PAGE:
Wanna really insult someone? Log off and yell it in the street - gov
Being rude in Blighty now lawful unless you're on Twitter or Facebook
It will be legally safe to insult someone on the street - but not online - according to Home Secretary Theresa May.
Section 5 of the Public Order Act 1986 was amended by the House of Lords last year to remove the ban on "insulting" language. May announced this week that the coalition government will allow the change to stand.
The law states that it is a crime to use language or put up signs that are "insulting". Free speech advocates have criticised the rules for being far too general and argued that investigating breaches of the act is not a particularly brilliant use of police time.
Officers have used the law to cuff a man holding a placard slagging off Scientology and to collar a student who called a police horse "gay".
In the amended act, the word "insulting" was removed from the line that outlaws "threatening, abusive or insulting words or behaviour". Therefore threats and abusive outbursts remain illegal.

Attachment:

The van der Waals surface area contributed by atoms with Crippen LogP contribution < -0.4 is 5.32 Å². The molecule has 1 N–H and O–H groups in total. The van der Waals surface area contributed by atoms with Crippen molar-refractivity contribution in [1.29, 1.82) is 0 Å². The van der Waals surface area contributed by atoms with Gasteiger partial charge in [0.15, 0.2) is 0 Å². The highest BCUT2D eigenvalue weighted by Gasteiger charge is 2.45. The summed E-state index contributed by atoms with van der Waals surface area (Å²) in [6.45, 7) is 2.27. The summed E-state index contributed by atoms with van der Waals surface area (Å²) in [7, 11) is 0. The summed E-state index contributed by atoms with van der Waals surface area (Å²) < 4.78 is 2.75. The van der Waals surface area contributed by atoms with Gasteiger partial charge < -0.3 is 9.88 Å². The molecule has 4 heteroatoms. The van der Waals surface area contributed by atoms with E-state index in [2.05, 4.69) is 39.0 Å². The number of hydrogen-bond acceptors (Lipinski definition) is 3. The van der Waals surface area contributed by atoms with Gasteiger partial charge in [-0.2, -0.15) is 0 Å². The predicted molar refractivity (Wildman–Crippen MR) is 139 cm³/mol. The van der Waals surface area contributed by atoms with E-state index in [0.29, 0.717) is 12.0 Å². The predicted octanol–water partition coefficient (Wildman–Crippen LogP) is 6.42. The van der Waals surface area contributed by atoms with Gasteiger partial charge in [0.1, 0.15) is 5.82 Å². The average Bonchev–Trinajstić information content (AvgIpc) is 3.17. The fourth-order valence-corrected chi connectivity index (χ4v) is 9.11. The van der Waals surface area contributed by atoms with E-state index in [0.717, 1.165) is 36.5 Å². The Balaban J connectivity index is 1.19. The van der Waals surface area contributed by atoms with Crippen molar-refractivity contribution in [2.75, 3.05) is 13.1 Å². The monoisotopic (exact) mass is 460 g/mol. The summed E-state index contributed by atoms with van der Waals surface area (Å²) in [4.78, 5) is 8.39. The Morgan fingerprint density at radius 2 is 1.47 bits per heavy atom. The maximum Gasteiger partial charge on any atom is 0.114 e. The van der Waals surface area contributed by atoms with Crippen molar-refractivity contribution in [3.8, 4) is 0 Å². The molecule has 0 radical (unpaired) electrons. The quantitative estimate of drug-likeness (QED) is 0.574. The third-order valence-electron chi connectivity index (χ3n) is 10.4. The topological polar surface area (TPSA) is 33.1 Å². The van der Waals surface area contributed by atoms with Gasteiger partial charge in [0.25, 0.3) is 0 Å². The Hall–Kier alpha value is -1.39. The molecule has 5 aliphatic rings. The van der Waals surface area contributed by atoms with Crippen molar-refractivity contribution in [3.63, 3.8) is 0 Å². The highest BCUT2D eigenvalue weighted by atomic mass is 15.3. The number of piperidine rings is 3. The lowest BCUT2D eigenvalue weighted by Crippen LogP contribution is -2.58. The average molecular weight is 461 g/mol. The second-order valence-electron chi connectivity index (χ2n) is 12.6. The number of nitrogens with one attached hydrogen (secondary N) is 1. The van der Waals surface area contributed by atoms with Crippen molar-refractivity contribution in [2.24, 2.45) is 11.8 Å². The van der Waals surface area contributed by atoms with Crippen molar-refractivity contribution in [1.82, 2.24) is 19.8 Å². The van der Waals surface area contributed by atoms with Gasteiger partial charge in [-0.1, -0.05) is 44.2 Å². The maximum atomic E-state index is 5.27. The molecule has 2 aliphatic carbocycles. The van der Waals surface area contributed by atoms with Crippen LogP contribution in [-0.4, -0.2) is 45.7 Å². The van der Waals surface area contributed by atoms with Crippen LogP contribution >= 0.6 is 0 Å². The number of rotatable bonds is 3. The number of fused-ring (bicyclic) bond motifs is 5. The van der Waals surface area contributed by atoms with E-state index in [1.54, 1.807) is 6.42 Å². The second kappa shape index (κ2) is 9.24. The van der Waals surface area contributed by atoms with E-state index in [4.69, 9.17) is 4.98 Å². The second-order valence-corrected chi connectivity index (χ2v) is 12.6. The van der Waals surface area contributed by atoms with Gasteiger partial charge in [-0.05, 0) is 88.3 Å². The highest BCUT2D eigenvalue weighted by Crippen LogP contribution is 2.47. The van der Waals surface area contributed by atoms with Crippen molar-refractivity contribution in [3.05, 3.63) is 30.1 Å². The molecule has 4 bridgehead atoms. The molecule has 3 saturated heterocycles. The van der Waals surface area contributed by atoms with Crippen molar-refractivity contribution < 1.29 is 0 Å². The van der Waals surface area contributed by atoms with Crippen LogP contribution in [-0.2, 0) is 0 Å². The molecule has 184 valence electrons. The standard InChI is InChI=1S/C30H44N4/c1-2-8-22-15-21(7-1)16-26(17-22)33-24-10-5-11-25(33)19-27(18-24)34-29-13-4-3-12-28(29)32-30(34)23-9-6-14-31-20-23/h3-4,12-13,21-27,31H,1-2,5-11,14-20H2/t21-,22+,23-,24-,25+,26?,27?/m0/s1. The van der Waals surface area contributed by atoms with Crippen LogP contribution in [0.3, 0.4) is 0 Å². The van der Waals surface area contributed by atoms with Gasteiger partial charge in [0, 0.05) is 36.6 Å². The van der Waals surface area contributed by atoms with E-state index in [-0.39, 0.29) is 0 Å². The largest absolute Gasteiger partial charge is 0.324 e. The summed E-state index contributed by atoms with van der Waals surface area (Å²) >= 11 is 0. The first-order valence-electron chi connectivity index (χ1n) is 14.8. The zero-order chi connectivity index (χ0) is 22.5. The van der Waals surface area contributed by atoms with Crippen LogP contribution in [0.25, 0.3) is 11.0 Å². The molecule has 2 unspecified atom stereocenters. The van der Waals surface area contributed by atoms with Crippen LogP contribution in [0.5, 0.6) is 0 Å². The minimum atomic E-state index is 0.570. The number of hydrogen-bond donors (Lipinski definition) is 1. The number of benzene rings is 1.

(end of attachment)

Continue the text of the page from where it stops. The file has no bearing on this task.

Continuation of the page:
But, here on the internet, the legality of lobbing around insulting language is landing netizens in hot water - and new legislation to deal with rude electronic messages is still on the drawing board. Tweets, Facebook posts, comments and blogs are covered by the Communications Act of 2003, specifically section 127, which allows cops to charge web trolls for spreading "grossly offensive" messages.
It's a law that was largely aimed at stopping people yelling obscenities down the telephone. And it leaves the definition of "grossly offensive" up to police officers and judges.
The Communications Act is undergoing reform to some small degree: Keir Starmer, the UK's Director of Public Prosecutions, revealed his interim guidance on policing social networks in December and asked the public for its views on a new set of rules on what's not acceptable online. The consultation ends in April and can be found here.
Starmer's key point was that judges and the plod need to distinguish between language that genuinely constitutes a threat and opinions that are just offensive or unpopular. ®
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